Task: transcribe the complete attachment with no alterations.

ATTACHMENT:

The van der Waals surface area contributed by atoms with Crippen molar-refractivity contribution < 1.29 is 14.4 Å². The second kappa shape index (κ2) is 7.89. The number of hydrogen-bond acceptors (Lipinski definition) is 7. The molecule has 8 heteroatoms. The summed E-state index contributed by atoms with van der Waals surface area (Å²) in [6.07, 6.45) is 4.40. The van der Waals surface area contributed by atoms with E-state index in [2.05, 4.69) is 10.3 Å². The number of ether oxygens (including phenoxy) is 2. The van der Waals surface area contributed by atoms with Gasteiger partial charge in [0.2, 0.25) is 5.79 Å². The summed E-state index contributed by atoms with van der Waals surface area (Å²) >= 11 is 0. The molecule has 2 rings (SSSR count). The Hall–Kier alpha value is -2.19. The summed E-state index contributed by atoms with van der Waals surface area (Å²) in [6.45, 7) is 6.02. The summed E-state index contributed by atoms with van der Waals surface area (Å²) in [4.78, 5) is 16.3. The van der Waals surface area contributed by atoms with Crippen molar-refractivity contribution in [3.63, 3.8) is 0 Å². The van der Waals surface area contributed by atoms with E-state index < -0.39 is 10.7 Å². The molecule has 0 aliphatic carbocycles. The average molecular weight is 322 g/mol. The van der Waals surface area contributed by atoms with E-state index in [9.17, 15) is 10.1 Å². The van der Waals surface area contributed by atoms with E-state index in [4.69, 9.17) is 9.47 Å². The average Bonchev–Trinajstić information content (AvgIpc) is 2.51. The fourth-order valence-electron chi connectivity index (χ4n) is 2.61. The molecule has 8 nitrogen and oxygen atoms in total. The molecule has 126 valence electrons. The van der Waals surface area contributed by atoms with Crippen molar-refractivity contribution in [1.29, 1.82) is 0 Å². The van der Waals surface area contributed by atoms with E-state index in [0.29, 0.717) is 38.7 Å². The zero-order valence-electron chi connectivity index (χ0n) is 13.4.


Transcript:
The van der Waals surface area contributed by atoms with Crippen molar-refractivity contribution < 1.29 is 14.4 Å². The second kappa shape index (κ2) is 7.89. The number of hydrogen-bond acceptors (Lipinski definition) is 7. The molecule has 8 heteroatoms. The summed E-state index contributed by atoms with van der Waals surface area (Å²) in [6.07, 6.45) is 4.40. The van der Waals surface area contributed by atoms with E-state index in [2.05, 4.69) is 10.3 Å². The number of ether oxygens (including phenoxy) is 2. The van der Waals surface area contributed by atoms with Gasteiger partial charge in [0.2, 0.25) is 5.79 Å². The summed E-state index contributed by atoms with van der Waals surface area (Å²) >= 11 is 0. The molecule has 2 rings (SSSR count). The Hall–Kier alpha value is -2.19. The summed E-state index contributed by atoms with van der Waals surface area (Å²) in [6.45, 7) is 6.02. The summed E-state index contributed by atoms with van der Waals surface area (Å²) in [4.78, 5) is 16.3. The van der Waals surface area contributed by atoms with Crippen molar-refractivity contribution in [3.63, 3.8) is 0 Å². The van der Waals surface area contributed by atoms with E-state index < -0.39 is 10.7 Å². The molecule has 0 aliphatic carbocycles. The average molecular weight is 322 g/mol. The van der Waals surface area contributed by atoms with E-state index in [9.17, 15) is 10.1 Å². The van der Waals surface area contributed by atoms with E-state index in [4.69, 9.17) is 9.47 Å². The average Bonchev–Trinajstić information content (AvgIpc) is 2.51. The fourth-order valence-electron chi connectivity index (χ4n) is 2.61. The molecule has 8 nitrogen and oxygen atoms in total. The molecule has 126 valence electrons. The van der Waals surface area contributed by atoms with Crippen molar-refractivity contribution in [1.29, 1.82) is 0 Å². The van der Waals surface area contributed by atoms with E-state index in [0.29, 0.717) is 38.7 Å². The zero-order valence-electron chi connectivity index (χ0n) is 13.4.